Government committed to ending religious discrimination in Irish education

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The new Government has announced plans to open 400 additional non-denominational and multi-denominational schools by 2030.

At present The Catholic Church still has a tight grip on education in this country with 90pc of Ireland’s schools under their control. These schools are legally entitled to refuse to admit children from different religions.

The UN Committee on the Rights of the Child said recently that Ireland’s international human rights obligations require the Government to end the religious discrimination in school admissions; and to provide more multi-denominational schools.

The recent abolition of Rule 68 of the Rules for National Schools, which required that religion “inform and vivify the whole work of the school”, was a step in the right direction.

Gavin O’Brien from the Department of Education said the new Government was committed to increasing access to non-Catholic schools.

“The new Programme for Government, the incoming Government, contains a commitment to strengthen parental choice in this area, and to increase diversity of school type.

“And there is an explicit commitment that by 2030, there will be 400 additional non-denominational and multi-denominational schools in Ireland.

“A road map has been agreed for a phased transfer of Catholic schools to new patrons, where the support of communities exists.

“We will work with all stakeholders to facilitate this process whilst also considering new approaches such as the potential of different patrons on a single site.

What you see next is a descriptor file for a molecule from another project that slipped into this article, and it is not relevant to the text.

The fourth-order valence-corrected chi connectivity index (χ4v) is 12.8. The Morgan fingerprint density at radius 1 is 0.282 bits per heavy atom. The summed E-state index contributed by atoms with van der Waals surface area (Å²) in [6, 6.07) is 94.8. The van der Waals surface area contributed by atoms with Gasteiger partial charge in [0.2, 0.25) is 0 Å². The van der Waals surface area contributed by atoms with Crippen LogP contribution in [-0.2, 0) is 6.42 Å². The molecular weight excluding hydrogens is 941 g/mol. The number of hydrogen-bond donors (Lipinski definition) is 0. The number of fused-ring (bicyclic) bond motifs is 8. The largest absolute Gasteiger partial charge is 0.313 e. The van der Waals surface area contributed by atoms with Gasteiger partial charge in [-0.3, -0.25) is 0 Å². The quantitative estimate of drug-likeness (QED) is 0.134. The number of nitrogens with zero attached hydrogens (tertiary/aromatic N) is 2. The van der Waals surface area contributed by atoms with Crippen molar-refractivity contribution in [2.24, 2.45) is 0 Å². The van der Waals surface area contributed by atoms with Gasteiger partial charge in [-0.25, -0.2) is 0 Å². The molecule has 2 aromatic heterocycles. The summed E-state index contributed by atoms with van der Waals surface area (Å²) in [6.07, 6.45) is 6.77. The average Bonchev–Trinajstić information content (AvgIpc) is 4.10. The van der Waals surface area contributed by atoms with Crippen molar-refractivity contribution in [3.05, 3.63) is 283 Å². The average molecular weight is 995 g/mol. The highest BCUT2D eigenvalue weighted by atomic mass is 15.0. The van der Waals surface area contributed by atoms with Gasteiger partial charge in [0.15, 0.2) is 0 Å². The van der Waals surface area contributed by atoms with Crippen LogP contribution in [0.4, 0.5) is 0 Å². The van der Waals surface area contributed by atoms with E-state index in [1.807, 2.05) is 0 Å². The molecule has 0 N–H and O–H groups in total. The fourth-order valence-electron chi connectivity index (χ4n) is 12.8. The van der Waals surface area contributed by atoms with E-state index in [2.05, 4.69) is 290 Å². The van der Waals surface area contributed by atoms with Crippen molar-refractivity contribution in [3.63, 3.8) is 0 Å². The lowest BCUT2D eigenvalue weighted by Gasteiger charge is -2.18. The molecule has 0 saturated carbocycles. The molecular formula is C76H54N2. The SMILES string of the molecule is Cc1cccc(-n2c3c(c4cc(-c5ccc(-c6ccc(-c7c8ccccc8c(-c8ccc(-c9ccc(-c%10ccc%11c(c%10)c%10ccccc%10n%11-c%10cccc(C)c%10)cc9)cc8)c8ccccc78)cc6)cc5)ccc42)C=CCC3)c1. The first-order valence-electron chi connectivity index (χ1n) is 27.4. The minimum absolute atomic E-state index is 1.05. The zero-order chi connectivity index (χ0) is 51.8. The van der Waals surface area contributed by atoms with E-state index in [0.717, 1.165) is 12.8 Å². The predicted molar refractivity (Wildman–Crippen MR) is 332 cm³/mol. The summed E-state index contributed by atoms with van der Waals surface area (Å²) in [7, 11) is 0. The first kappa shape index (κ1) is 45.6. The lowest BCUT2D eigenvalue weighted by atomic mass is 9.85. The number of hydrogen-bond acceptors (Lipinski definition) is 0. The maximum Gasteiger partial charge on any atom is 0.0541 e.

Children’s rights organisation EQUATE welcomed the announcement, but said that urgent action is required to implement the plan.

EQUATE Director Michael Barron said:

“These commitments are a real opportunity for a strong and comprehensive reform plan to tackle religious discrimination in our schools.

“For this opportunity to be realised the Government needs to act now. Education reform takes time and the new Minister needs to move urgently so that it can become reality for families and children around the country.”

“It is vital that the new bill reform Section 7.3 (c) of the Equal Status Act which allows school admission policies to religious discriminate against children. If we truly want an admission policy that is transparent and fair, then this law must be reformed.”

Responding to the governments plans, Education Equality Chair April Duff said:

“The last Universal Periodic Review in 2011 was scathing of Ireland’s failure to provide a level playing field within the education system for families of all religions and none.

“It is a shocking indictment of the Irish State that it explicitly rejected the UPR recommendations with respect to achieving religious equality within our schools, while accepting, or partially accepting, the overwhelming majority of the remaining recommendations.

“Ireland’s demographic makeup with respect to religious affiliation is changing fast, and the status quo in our schools, where children from non-religious and minority religious families are discriminated against on a daily basis, simply cannot be allowed to continue.”